The day after Thanksgiving is called Black Friday and the next day is promoted as Small Business Saturday or Independents Day, a time when merchants on Madison Street hope to enhance their bottom lines. Most merchants on the street contacted by the Review said business was good. Based on that, you might surmise that folks in town would be in the mood to shop, but that wasn’t true for everyone.

When asked if they were in the holiday spirit, patrons at Louie’s Grill, Counter Coffee and around town gave a wide variety of responses. Reland, who is 6 years old, said, “I’m mostly excited about the holidays, especially that we have food and see family. I don’t care about what the holiday is about because family is the good part … except the Santa part. I like that.”

Nancy, who was busy serving customers at Louie’s last Saturday took a moment to say, “Christmas is the best holiday for me. I love buying presents especially for the little kids. I’m also happy that a lot of kids still believe in Santa Claus. Christmas and Thanksgiving are the best holidays. They make me feel warm inside. Everything negative that’s been going on lately can’t spoil it for me. I can’t wait to start shopping for the little ones.”

Tony interrupted his breakfast at Louie’s to say he was in a good mood, and looked forward to putting up the tree and buying presents.

The majority of people, however, were not in the mood to shop till they dropped. In fact, Kate said, “I would like to hope that the Christmas season will make people kinder to each other, but I’m also so sickened by the consumerism, and I just want to hang up some pretty lights and stay home.”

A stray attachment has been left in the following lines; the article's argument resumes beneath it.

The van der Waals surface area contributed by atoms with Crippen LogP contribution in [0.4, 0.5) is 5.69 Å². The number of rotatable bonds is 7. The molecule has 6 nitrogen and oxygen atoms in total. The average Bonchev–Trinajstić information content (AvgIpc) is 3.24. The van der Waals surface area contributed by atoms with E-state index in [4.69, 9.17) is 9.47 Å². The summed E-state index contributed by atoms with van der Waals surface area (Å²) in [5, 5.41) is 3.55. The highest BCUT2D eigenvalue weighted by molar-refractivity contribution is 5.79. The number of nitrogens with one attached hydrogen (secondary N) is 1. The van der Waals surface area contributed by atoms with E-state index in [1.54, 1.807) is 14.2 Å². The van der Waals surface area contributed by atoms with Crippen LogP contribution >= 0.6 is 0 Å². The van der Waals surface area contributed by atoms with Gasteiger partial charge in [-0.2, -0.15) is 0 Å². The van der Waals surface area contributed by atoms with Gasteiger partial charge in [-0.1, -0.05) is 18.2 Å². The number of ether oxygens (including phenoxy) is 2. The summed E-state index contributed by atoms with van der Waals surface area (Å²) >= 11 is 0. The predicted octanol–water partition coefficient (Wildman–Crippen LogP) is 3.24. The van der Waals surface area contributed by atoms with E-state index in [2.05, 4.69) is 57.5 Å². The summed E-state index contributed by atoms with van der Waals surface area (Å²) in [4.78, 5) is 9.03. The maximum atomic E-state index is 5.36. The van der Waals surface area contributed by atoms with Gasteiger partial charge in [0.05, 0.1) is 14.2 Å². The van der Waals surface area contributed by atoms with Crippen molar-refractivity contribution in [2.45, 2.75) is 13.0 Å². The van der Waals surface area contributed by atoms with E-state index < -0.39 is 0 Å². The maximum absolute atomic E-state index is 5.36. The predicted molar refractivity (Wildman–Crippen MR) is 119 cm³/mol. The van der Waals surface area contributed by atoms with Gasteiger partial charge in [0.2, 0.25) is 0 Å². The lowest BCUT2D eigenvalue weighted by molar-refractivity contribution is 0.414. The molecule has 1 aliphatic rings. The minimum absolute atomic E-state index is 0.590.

Likewise, Monika responded with, “I’m not in the mood for shopping. I don’t participate in Black Friday because people are not very friendly when shopping.”

Noel Eberline, one of Yearbook’s owners, confirmed that the emotional roller coaster of the last month or so had taken its toll on people, but he said it may be for that very reason that business was really good. First, the Small Business Saturday promotion brought in a lot of customers, but second he said people were looking for some beauty and joy after the contentious election, and they appreciated how artistically Yearbook was decorated for the holidays.

Other people on the street didn’t mention Santa and presents at all, but talked more about the religious meaning of the holidays. For example, Tina said, “My holiday mood is joyous friendly, and as long as we keep the reason for the season — the birth of our Savior — in focus, everybody will have a really good holiday.”

A woman who didn’t give her name spoke about the days after Thanksgiving in liturgical terms. “We are thankful for our family and friends. We are in a mood of waiting — Advent — for the true meaning of Christmas, the coming of our Lord and Savior.”

Bryna seemed to be thinking more about Thanksgiving than Christmas when she said, “During this holiday season, I feel as though we should all be grateful, yet humble, for what we have and for those who play an important role in our lives. I, personally, am extremely grateful and thankful, for my entire family, my husband and both of my children, my dearest of friends, my furry family members, good health, and endless happiness.”

Isabell and a man named Q put down their drinks at Counter Coffee to say, “We definitely feel in the holiday mood, not so much for shopping and things like that, but more for being home from college. It’s nice to come home and see our family and friends.”

Many who responded acknowledged that the emotional roller coaster ride during the last month or so has made it more difficult to get into the holiday, much less get motivated for shopping, but added that their religious faith should be able to trump any fears they may have.